I recently read a summary of an interview of James Gorman, CEO of Morgan Stanley. When Gorman was asked about the chances of another financial crisis like the one we had 5 years ago occurring, he replied that “the probability of it happening again in our lifetime is as close to zero as I could imagine”. To this statement, my reply is quite simply “bull----!”
September 2013 Blog Posts
We often receive calls from appraisers who have been blacklisted by a lender they do no direct appraisal work for. Typically, the story is the same. They are being dropped from an AMC panel that has given them a lot of business because the AMC found out one of the bigger secondary market loan buyers/lenders has blacklisted the appraiser. This is a lender they do not work for and/or haven’t done any work for in years. The blacklisting is based on some alleged issue with an appraisal done for another client and usually involves a review of the old appraisal by staff from the lender issuing the blacklist notice. Because the AMC fears a new appraisal done today for any lender might someday end up being sold to the lender that issued the blacklist, the AMC just drops the appraiser to avoid the potential problem.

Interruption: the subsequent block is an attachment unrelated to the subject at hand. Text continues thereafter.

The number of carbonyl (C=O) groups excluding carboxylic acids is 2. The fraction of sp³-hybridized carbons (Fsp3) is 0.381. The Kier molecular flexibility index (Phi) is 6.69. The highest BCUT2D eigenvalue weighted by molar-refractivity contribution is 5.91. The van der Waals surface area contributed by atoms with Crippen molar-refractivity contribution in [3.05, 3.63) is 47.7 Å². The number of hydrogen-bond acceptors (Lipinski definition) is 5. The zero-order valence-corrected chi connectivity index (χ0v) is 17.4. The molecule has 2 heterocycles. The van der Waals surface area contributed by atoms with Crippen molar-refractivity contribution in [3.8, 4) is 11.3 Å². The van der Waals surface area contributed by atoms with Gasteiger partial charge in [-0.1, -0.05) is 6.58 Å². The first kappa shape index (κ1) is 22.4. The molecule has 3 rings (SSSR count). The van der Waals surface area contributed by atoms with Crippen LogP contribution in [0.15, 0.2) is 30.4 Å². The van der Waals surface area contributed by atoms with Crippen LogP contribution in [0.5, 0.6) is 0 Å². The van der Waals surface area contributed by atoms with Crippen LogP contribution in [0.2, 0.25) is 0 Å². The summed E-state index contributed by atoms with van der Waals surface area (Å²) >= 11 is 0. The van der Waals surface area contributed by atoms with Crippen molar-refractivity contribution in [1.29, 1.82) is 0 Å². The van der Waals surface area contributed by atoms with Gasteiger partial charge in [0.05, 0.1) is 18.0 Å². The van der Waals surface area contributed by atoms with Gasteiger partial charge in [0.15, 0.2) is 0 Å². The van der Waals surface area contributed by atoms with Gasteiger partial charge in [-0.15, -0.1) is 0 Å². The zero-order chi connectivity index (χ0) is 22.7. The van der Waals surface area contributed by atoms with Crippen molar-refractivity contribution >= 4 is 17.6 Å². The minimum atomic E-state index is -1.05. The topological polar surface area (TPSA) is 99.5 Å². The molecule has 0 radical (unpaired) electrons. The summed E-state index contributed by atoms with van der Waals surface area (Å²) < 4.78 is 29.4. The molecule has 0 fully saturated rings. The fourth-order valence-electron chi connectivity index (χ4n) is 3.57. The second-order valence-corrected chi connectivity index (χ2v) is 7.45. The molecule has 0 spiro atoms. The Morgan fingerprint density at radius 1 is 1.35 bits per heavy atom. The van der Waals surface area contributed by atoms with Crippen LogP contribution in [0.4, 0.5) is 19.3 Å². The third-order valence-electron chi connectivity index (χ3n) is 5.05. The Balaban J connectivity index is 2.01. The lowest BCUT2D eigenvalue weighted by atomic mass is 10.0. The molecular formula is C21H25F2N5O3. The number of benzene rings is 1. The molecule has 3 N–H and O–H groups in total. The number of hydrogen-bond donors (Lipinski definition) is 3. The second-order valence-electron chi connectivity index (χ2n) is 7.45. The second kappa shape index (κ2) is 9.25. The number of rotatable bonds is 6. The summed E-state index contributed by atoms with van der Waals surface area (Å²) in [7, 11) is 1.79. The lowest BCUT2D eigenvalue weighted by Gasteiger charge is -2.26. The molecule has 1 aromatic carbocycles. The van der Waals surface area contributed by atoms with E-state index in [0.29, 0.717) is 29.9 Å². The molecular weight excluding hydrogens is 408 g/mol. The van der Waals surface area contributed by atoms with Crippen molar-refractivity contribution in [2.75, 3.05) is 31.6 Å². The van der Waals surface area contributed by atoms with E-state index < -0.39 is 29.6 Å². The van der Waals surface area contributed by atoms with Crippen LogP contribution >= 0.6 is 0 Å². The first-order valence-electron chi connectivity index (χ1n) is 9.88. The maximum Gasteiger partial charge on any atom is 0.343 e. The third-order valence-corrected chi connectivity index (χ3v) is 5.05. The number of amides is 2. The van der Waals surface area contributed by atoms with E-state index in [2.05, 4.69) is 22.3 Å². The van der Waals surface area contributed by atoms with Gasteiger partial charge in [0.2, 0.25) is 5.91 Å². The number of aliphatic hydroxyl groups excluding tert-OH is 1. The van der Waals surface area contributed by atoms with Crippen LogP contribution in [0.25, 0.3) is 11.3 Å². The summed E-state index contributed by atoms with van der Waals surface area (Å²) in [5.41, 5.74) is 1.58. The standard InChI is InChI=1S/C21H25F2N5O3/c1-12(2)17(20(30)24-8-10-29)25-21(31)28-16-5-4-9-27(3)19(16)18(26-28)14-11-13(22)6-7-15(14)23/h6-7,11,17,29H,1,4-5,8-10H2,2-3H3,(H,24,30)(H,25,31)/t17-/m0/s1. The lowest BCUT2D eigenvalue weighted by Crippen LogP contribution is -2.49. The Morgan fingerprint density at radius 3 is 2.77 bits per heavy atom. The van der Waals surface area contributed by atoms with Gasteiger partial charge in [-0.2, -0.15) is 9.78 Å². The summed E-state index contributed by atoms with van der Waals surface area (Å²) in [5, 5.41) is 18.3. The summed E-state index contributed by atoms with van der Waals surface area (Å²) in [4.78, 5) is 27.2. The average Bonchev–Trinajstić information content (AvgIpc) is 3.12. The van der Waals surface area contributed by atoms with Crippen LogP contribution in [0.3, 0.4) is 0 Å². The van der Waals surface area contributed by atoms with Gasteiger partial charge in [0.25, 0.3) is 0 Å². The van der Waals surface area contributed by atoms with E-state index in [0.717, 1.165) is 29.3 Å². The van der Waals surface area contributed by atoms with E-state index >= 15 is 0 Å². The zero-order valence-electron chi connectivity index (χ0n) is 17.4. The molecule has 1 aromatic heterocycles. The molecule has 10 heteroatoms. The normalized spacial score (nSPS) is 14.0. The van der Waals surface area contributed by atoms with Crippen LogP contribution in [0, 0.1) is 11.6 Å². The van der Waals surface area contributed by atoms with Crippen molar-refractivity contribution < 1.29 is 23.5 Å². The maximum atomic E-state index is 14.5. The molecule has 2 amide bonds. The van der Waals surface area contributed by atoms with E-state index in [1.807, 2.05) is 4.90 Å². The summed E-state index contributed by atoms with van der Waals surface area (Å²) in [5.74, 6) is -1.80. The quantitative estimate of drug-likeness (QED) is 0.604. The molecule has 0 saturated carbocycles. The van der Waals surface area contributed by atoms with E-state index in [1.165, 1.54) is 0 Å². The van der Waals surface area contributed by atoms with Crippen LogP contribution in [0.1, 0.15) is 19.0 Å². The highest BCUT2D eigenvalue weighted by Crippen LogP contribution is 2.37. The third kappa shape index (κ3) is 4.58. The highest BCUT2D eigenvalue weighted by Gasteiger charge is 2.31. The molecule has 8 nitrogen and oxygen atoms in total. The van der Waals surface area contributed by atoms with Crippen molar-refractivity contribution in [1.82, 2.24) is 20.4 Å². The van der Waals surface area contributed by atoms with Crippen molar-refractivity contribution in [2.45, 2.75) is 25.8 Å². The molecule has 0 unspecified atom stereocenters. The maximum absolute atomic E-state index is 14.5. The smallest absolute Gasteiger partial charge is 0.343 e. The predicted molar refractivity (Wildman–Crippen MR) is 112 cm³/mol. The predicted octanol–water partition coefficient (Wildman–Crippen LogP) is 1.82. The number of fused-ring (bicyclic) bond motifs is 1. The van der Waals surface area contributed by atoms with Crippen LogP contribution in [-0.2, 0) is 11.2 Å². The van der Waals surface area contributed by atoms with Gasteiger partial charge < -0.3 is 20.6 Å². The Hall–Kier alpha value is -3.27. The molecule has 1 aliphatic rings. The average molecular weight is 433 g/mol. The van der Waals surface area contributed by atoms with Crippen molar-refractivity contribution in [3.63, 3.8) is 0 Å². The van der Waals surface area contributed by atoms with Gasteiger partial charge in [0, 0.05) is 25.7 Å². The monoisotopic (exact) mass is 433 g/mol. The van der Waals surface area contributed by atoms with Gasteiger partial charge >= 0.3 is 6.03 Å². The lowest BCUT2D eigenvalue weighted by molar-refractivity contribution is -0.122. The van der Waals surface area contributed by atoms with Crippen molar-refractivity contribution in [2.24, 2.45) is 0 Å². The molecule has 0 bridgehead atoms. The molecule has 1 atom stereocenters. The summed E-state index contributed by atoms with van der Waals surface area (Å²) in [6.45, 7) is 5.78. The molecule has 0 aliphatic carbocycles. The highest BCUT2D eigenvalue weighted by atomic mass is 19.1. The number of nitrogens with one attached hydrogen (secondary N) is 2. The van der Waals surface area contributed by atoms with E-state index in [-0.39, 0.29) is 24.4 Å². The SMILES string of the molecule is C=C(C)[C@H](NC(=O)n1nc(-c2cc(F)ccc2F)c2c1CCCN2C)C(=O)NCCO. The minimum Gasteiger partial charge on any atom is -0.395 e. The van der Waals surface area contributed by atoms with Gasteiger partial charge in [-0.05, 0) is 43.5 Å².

According to the Appraisal Institute’s recently published 2013 Real Estate Appraisal Outlook, U.S. appraisers anticipate that litigation valuation/forensic appraisals will be one of the top five areas of growth in the next one to two years in both commercial and residential appraisal. Indeed, approximately 33% of surveyed commercial appraisers anticipate more demand from law firms and lawyers in the near future, with 24% of those surveyed expecting an increase in valuation consultation and studies in support of litigation. The appraisers’ prediction may be spot on the money as at least one U.S. municipality has begun to implement a plan to seize hundreds of underwater mortgages through its power of eminent domain, potentially paving the way for a steady demand of litigation-related appraisals.